A foodie marriage of two cultures that I love!

22 Mar

When I used to order Japanese curry in a shop I would get it with the potato koroke (croquette) or the pork cutlet. I was thinking about how I wanted to make something similar the other day when I had made Thai coconut curry.

I wanted to have a little fried something on the top of my curry but also to add a bit of texture and flavor that you don’t alway find with Thai coconut curry.

I started yesterday and made the some potato croquettes. They were made with:

  • 2 large potatoes boiled and then mashed
  • a little under half a small onion chopped (I don’t like things to be too onion-ee. It’s distracting to me to have that after taste)
  • 1/2 lb minced pork
  • 1/2 cup cooking sake.
  • salt to taste

I cooked the onions until they were translucent. Then added the meat and got that cooking until the pink had almost disappeared. I then added the cooking sake and let that cook down and evaporate completely. I didn’t want the meat to have a lot of liquid when I added it the mashed potato.

I mixed cooked meat the potatoes and added the salt. I then shaped the potato koroke into about 1/2 inch oval  potato disks. I had a hard time not eating the mixture while doing this. It was like getting potato icing on my hand….only not.

I used Japanese breading called Panko to coat the croquettes. I like it for breading for it’s crispy light texture.

Once finished I put them on the rack to rest and then placed them in a container to freeze overnight. One glory of croquettes is that they freeze pretty well and if you are going to fry them they don’t really require defrosting.

When I got home today, I started my coconut curry. I followed the preparation directions on the curry paste tub. They have a very “authentic” version on the back of that tested my courage a bit today. I was coughing my ass off heating up that curry paste. It smells amazing, but it was very intense to cook. I change the recipe a bit per watching the glorious Renu cook up a batch one time at her house. I don’t have all the ingredients that she has at her disposal, but I very much enjoy the taste of mine.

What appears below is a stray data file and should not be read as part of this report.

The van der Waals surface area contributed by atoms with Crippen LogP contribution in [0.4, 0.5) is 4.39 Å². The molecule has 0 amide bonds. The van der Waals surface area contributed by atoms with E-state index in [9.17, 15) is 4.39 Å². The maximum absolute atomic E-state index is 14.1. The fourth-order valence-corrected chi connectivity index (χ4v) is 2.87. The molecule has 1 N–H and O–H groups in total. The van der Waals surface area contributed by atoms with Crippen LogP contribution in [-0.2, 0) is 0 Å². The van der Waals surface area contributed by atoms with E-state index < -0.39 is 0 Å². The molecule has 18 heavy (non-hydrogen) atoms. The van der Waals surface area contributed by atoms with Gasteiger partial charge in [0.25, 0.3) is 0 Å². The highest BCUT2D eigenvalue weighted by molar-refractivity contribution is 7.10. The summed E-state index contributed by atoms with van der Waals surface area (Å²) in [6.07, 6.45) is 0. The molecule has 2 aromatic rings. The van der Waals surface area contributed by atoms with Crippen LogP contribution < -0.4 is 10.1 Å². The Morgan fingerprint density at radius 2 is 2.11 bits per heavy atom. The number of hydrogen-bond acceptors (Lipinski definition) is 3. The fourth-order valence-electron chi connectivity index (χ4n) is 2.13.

Once I had the curry mixed together, I put it on the back burner just to keep it warm. The croquettes needed frying and as much as it pains me to deep fry in the house, sometimes it just is called for. I always like to make sure that I have a way of re-using the oil and storing the it for frying other foods. I hate for all that oil to go to waste for a one shot deal.

I have learned from previous experience to have a lot of respect for hot oil.

respect

Since the koroke were frozen I wanted a low heat fry. I wanted to make them so they I didn’t come out having frozen centers with black shells.

respect

When the koroke were done I transferred them onto a rack to cool. While they were cooling I added broccoli and bamboo shoots to the curry and turned up the heat to medium low.

The koroke are amazing! Happy making and crispy. The curry was stupid spicy, but I think that is magnificence of Thai coconut curry. You are literally chili roasting your lips away but the coconut is hitting all the right pleasure centers telling you, “Ignore that pain. It’s only a tickle, right?”

My suggestion when this happens is to just keep eating, because stopping does….not…make….it….better. That or drinking beer or milk might help.


I gave my roommate Tom, the spare koroke. He seemed happy.

Another note is that this could easily be a vegetarian dish. The koroke do not need to have meat in them to be fried jewels of foodie delight!

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2 Responses to “A foodie marriage of two cultures that I love!”

  1. Deborah March 23, 2011 at 11:29 pm #

    Those are some nice looking croquettes.

  2. Lizeth Martinez March 24, 2011 at 1:35 pm #

    =O****

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